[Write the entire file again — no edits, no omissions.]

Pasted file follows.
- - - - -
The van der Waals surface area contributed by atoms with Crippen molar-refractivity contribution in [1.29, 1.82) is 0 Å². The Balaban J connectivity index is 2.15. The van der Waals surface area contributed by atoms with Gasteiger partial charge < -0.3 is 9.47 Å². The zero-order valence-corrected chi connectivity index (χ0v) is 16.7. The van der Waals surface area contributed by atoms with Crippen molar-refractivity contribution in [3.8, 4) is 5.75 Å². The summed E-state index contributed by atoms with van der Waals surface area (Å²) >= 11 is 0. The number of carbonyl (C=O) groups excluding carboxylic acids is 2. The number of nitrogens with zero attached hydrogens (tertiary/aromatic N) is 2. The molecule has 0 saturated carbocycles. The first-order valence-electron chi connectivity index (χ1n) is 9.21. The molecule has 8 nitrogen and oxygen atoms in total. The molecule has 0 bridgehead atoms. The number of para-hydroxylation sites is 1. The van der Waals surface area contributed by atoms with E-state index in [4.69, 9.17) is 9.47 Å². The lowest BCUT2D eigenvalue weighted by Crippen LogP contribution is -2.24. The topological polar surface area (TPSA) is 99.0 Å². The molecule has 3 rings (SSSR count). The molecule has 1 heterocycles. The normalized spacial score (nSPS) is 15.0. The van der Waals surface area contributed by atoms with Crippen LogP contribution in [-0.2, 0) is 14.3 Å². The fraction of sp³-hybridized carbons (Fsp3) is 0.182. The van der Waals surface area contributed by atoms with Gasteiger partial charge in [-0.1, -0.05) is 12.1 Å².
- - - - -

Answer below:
The van der Waals surface area contributed by atoms with Crippen molar-refractivity contribution in [1.29, 1.82) is 0 Å². The Balaban J connectivity index is 2.15. The van der Waals surface area contributed by atoms with Gasteiger partial charge < -0.3 is 9.47 Å². The zero-order valence-corrected chi connectivity index (χ0v) is 16.7. The van der Waals surface area contributed by atoms with Crippen molar-refractivity contribution in [3.8, 4) is 5.75 Å². The summed E-state index contributed by atoms with van der Waals surface area (Å²) >= 11 is 0. The number of carbonyl (C=O) groups excluding carboxylic acids is 2. The number of nitrogens with zero attached hydrogens (tertiary/aromatic N) is 2. The molecule has 0 saturated carbocycles. The first-order valence-electron chi connectivity index (χ1n) is 9.21. The molecule has 8 nitrogen and oxygen atoms in total. The molecule has 0 bridgehead atoms. The number of para-hydroxylation sites is 1. The van der Waals surface area contributed by atoms with E-state index in [4.69, 9.17) is 9.47 Å². The lowest BCUT2D eigenvalue weighted by Crippen LogP contribution is -2.24. The topological polar surface area (TPSA) is 99.0 Å². The molecule has 3 rings (SSSR count). The molecule has 1 heterocycles. The normalized spacial score (nSPS) is 15.0. The van der Waals surface area contributed by atoms with Crippen LogP contribution in [-0.2, 0) is 14.3 Å². The fraction of sp³-hybridized carbons (Fsp3) is 0.182. The van der Waals surface area contributed by atoms with Gasteiger partial charge in [-0.1, -0.05) is 12.1 Å².